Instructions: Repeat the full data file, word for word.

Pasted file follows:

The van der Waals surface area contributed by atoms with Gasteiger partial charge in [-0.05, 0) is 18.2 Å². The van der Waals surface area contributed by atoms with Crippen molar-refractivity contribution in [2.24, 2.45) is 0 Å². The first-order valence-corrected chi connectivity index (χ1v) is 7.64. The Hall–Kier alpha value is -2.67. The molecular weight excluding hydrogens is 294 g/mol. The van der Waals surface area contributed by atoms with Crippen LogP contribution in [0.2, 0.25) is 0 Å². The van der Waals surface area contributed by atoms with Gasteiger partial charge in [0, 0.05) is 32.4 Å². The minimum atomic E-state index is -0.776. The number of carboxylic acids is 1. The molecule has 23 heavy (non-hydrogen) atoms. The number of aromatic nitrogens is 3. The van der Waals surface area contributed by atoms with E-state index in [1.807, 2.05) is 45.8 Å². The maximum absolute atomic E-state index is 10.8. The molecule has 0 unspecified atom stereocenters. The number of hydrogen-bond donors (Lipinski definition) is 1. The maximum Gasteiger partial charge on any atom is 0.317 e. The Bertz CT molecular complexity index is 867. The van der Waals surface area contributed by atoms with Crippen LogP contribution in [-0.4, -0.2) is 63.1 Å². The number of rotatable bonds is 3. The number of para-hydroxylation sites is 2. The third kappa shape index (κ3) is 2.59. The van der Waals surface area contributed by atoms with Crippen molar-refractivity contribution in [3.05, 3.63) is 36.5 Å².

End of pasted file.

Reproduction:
The van der Waals surface area contributed by atoms with Gasteiger partial charge in [-0.05, 0) is 18.2 Å². The van der Waals surface area contributed by atoms with Crippen molar-refractivity contribution in [2.24, 2.45) is 0 Å². The first-order valence-corrected chi connectivity index (χ1v) is 7.64. The Hall–Kier alpha value is -2.67. The molecular weight excluding hydrogens is 294 g/mol. The van der Waals surface area contributed by atoms with Crippen LogP contribution in [0.2, 0.25) is 0 Å². The van der Waals surface area contributed by atoms with Gasteiger partial charge in [0, 0.05) is 32.4 Å². The minimum atomic E-state index is -0.776. The number of carboxylic acids is 1. The molecule has 23 heavy (non-hydrogen) atoms. The number of aromatic nitrogens is 3. The van der Waals surface area contributed by atoms with E-state index in [1.807, 2.05) is 45.8 Å². The maximum absolute atomic E-state index is 10.8. The molecule has 0 unspecified atom stereocenters. The number of hydrogen-bond donors (Lipinski definition) is 1. The maximum Gasteiger partial charge on any atom is 0.317 e. The Bertz CT molecular complexity index is 867. The van der Waals surface area contributed by atoms with Crippen LogP contribution in [-0.4, -0.2) is 63.1 Å². The number of rotatable bonds is 3. The number of para-hydroxylation sites is 2. The third kappa shape index (κ3) is 2.59. The van der Waals surface area contributed by atoms with Crippen molar-refractivity contribution in [3.05, 3.63) is 36.5 Å².